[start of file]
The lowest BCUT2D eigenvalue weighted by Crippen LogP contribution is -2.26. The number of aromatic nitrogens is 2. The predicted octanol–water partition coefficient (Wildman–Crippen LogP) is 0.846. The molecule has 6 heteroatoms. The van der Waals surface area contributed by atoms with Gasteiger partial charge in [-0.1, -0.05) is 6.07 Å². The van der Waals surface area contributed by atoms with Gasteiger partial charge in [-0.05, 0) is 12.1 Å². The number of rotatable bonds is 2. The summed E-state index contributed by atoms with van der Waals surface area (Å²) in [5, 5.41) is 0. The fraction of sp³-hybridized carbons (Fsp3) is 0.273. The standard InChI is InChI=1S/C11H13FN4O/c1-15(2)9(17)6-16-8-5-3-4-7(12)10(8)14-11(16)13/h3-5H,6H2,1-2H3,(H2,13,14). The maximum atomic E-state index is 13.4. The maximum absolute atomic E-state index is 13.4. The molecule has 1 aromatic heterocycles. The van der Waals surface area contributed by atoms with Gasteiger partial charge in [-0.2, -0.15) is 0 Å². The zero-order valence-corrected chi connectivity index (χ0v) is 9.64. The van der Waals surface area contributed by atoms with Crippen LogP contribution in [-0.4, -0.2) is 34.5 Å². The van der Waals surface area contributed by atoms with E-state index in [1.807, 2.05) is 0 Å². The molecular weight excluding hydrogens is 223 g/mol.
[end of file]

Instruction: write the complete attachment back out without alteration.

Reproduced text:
The lowest BCUT2D eigenvalue weighted by Crippen LogP contribution is -2.26. The number of aromatic nitrogens is 2. The predicted octanol–water partition coefficient (Wildman–Crippen LogP) is 0.846. The molecule has 6 heteroatoms. The van der Waals surface area contributed by atoms with Gasteiger partial charge in [-0.1, -0.05) is 6.07 Å². The van der Waals surface area contributed by atoms with Gasteiger partial charge in [-0.05, 0) is 12.1 Å². The number of rotatable bonds is 2. The summed E-state index contributed by atoms with van der Waals surface area (Å²) in [5, 5.41) is 0. The fraction of sp³-hybridized carbons (Fsp3) is 0.273. The standard InChI is InChI=1S/C11H13FN4O/c1-15(2)9(17)6-16-8-5-3-4-7(12)10(8)14-11(16)13/h3-5H,6H2,1-2H3,(H2,13,14). The maximum atomic E-state index is 13.4. The maximum absolute atomic E-state index is 13.4. The molecule has 1 aromatic heterocycles. The van der Waals surface area contributed by atoms with Gasteiger partial charge in [-0.2, -0.15) is 0 Å². The zero-order valence-corrected chi connectivity index (χ0v) is 9.64. The van der Waals surface area contributed by atoms with Crippen LogP contribution in [-0.4, -0.2) is 34.5 Å². The van der Waals surface area contributed by atoms with E-state index in [1.807, 2.05) is 0 Å². The molecular weight excluding hydrogens is 223 g/mol.